The researchers said they were able to use the technology to tell the difference between high-blood oxygen levels produced by stress rather than just physical exertion.

I’m not optimistic about this technology.

Posted on August 13, 2014 at 6:20 AMView Comments

Fingerprinting Computers By Making Them Draw Images

Here’s a new way to identify individual computers over the Internet. The page instructs the browser to draw an image. Because each computer draws the image slightly differently, this can be used to uniquely identify each computer. This is a big deal, because there’s no way to block this right now.

Article. Hacker News thread.

EDITED TO ADD (7/22): This technique was first described in 2012. And it seems that NoScript blocks this. Privacy Badger probably blocks it, too.

EDITED TO ADD (7/23): EFF has a good post on who is using this tracking system — the White House is — and how to defend against it.

And a good story on BoingBoing.

Posted on July 21, 2014 at 3:34 PMView Comments

Details of Apple's Fingerprint Recognition

This is interesting:

Touch ID takes a 88×88 500ppi scan of your finger and temporarily sends that data to a secure cache located near the RAM, after the data is vectorized and forwarded to the secure enclave located on the top left of the A7 near the M7 processor it is immediately discarded after processing. The fingerprint scanner uses subdermal ridge flows (inner layer of skin) to prevent loss of accuracy if you were to have micro cuts or debris on your finger.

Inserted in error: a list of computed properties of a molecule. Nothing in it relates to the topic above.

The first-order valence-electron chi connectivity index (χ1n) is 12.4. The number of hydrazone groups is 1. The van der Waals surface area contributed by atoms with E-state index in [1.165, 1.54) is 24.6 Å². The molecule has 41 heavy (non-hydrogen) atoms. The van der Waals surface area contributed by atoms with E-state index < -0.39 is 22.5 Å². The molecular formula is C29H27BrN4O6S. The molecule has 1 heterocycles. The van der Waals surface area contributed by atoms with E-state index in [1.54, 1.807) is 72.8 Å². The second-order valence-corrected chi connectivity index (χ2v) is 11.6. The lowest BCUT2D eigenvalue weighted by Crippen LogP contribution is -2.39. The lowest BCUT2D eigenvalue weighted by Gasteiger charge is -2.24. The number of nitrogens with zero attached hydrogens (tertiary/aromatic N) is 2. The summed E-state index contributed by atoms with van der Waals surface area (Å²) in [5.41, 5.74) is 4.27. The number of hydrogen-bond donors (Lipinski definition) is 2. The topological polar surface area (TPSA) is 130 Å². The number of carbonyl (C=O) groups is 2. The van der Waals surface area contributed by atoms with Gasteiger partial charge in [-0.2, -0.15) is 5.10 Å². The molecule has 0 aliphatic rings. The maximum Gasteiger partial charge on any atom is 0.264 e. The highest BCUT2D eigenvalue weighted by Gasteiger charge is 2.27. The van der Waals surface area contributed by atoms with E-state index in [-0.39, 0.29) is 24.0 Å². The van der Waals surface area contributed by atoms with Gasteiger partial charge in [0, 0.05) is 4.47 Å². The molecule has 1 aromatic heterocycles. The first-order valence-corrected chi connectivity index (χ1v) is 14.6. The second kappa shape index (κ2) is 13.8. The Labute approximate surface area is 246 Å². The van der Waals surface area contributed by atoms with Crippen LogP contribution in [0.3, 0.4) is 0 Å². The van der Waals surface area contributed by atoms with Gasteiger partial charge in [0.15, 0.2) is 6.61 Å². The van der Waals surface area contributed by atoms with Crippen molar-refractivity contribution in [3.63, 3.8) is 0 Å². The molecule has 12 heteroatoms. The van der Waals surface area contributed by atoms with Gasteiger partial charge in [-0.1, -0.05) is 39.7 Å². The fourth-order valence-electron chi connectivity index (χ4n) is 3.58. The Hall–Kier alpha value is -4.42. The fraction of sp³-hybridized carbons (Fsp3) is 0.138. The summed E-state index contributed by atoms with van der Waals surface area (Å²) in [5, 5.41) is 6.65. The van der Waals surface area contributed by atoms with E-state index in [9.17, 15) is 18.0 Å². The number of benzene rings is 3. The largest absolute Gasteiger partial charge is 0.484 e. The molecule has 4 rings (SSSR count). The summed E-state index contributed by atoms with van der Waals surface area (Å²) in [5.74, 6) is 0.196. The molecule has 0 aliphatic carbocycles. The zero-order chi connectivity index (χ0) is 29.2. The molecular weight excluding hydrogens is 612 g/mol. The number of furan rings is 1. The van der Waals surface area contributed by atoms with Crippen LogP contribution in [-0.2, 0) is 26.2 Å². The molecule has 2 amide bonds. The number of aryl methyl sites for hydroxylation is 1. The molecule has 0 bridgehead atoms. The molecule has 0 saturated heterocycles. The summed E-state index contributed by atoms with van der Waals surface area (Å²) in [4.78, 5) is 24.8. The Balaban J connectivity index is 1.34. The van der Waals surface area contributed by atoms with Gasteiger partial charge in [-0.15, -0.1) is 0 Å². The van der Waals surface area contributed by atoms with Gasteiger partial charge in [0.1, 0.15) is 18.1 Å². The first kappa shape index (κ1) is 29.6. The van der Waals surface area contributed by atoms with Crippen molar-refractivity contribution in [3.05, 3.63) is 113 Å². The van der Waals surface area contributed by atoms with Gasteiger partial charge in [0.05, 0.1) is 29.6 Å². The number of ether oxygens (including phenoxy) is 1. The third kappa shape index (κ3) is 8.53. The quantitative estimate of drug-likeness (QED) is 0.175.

With iOS 7.1.1 Apple now takes multiple scans of each position you place finger at setup instead of a single one and uses algorithms to predict potential errors that could arise in the future. Touch ID was supposed to gradually improve accuracy with every scan but the problem was if you didn’t scan well on setup it would ruin your experience until you re-setup your finger. iOS 7.1.1 not only removes that problem and increases accuracy but also greatly reduces the calculations your iPhone 5S had to make while unlocking the device which means you should get a much faster unlock time.

Posted on April 29, 2014 at 6:47 AMView Comments

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Sidebar photo of Bruce Schneier by Joe MacInnis.